Thermostable vaccines can improve the effectiveness and efficiency of immunizations by preventing temperature damage to vaccines (caused by exposure to high heat or freezing), reducing vaccine wastage, and decreasing logistical and equipment requirements as well as the costs of vaccine transportation and storage—especially at the periphery of the cold chain. Thermostable vaccines also have the potential to facilitate coverage gains by enabling vaccine delivery in remote areas beyond the reach of the existing cold chain. Additional benefits, such as improved vaccine safety and superior product formats, are possible depending on the stabilization methods used.
For more than a decade, PATH has conducted research on both the technical and commercial feasibility of improving the thermostability of vaccines. It has identified and evaluated novel vaccine formulations and processing technologies as well as investigated the economic, logistical, regulatory, procurement, and policy issues associated with development, licensing, and use of stabilized vaccines. Visit PATH’s website to learn more about its ongoing work in vaccine stabilization, conducted in collaboration with vaccines producers, vaccine development projects, technology companies, laboratories, and universities.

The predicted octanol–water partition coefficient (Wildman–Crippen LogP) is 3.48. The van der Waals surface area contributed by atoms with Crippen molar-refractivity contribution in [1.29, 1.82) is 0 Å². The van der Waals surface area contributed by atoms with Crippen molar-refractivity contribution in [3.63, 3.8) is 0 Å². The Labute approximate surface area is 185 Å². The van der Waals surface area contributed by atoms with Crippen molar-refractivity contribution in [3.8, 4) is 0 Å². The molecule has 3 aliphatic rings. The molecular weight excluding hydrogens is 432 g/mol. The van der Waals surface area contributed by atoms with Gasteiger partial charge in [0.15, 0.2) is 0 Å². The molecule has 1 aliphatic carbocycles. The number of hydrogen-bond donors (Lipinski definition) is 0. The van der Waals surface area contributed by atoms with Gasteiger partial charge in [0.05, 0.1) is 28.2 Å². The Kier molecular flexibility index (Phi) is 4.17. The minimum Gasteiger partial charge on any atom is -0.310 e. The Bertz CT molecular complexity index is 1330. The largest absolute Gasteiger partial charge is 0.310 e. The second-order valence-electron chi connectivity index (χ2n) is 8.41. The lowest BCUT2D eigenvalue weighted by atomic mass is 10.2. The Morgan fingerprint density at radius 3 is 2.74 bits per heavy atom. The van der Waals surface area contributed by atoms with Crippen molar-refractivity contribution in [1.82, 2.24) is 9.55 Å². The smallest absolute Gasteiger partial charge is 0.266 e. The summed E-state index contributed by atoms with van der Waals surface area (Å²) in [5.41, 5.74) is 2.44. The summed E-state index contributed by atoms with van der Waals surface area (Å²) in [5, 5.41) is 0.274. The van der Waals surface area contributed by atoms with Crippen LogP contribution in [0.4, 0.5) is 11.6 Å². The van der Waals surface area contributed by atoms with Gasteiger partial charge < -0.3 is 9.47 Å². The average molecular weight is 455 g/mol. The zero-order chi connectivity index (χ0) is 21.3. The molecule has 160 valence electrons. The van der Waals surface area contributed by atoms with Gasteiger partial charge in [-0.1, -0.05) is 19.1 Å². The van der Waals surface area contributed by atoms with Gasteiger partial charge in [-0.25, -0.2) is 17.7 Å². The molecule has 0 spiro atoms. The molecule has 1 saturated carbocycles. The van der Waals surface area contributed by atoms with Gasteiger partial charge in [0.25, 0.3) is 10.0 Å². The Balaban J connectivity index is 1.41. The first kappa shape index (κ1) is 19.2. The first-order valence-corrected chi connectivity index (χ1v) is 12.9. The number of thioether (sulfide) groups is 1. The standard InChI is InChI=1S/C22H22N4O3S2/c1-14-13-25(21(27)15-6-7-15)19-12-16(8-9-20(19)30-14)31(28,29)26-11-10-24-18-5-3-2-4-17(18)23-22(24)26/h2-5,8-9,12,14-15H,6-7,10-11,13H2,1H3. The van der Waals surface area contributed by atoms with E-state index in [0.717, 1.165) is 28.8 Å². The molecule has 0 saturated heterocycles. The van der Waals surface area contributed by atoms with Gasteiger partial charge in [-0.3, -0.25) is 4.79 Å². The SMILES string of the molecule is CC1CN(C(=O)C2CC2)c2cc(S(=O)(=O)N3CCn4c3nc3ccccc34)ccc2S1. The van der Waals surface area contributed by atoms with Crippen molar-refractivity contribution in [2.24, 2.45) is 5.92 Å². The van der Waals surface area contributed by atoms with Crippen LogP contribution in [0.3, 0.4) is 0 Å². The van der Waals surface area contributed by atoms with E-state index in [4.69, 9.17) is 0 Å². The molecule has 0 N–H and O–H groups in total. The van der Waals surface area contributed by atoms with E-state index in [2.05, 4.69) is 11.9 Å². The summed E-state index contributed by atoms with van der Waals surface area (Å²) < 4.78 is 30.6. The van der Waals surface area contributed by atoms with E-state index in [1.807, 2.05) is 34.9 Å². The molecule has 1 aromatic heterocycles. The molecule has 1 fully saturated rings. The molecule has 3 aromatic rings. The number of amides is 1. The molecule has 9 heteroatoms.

Vaccine Stabilization: Research, Commercialization, and Potential Impact (2011)
An article that discusses the challenges of different approaches to developing and producing thermostable vaccines.
Heat-Stable Measles Vaccine Produced by Spray Drying (2010)
An article that reports on the development of a heat-stable measles vaccine powder using a combination of unique stabilizers and mild spray-drying process conditions.
Featured PATH resources
Protecting Aluminum-Adjuvanted Vaccines From Freeze Damage (2012)
A fact sheet that describes how PATH developed a low-cost and straightforward technology for protecting aluminum-adjuvanted liquid vaccines from the irreversible damage that results from freezing.
Summary of Vaccine Stability Data (2012)
Two documents that provide the latest stability data for commonly used vaccines and current research on vaccine formulations and platform technologies.
Page last updated: February 2013.